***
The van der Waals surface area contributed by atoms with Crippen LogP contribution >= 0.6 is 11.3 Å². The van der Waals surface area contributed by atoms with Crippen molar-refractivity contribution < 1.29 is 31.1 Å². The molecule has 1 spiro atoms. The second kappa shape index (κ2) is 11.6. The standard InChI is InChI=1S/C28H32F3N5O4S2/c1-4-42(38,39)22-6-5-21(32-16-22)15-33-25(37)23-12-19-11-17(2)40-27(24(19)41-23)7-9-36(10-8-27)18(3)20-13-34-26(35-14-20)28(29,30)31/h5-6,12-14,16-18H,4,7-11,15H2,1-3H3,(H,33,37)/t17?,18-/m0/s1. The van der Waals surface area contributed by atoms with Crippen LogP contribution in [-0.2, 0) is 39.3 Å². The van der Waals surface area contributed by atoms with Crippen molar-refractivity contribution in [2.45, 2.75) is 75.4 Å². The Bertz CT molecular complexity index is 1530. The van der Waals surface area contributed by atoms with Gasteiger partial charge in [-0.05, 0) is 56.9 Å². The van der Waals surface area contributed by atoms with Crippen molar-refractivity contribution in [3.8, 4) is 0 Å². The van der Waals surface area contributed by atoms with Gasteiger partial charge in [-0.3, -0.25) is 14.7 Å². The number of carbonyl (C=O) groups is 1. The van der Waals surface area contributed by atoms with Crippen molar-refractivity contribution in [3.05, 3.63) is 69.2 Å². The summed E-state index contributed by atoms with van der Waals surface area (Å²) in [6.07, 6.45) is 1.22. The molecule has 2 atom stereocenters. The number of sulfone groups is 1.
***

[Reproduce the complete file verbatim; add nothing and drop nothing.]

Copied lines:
The van der Waals surface area contributed by atoms with Crippen LogP contribution >= 0.6 is 11.3 Å². The van der Waals surface area contributed by atoms with Crippen molar-refractivity contribution < 1.29 is 31.1 Å². The molecule has 1 spiro atoms. The second kappa shape index (κ2) is 11.6. The standard InChI is InChI=1S/C28H32F3N5O4S2/c1-4-42(38,39)22-6-5-21(32-16-22)15-33-25(37)23-12-19-11-17(2)40-27(24(19)41-23)7-9-36(10-8-27)18(3)20-13-34-26(35-14-20)28(29,30)31/h5-6,12-14,16-18H,4,7-11,15H2,1-3H3,(H,33,37)/t17?,18-/m0/s1. The van der Waals surface area contributed by atoms with Crippen LogP contribution in [-0.2, 0) is 39.3 Å². The van der Waals surface area contributed by atoms with Crippen molar-refractivity contribution in [2.45, 2.75) is 75.4 Å². The Bertz CT molecular complexity index is 1530. The van der Waals surface area contributed by atoms with Gasteiger partial charge in [-0.05, 0) is 56.9 Å². The van der Waals surface area contributed by atoms with Crippen molar-refractivity contribution in [3.8, 4) is 0 Å². The van der Waals surface area contributed by atoms with Gasteiger partial charge in [-0.3, -0.25) is 14.7 Å². The number of carbonyl (C=O) groups is 1. The van der Waals surface area contributed by atoms with Crippen molar-refractivity contribution in [3.05, 3.63) is 69.2 Å². The summed E-state index contributed by atoms with van der Waals surface area (Å²) in [6.07, 6.45) is 1.22. The molecule has 2 atom stereocenters. The number of sulfone groups is 1.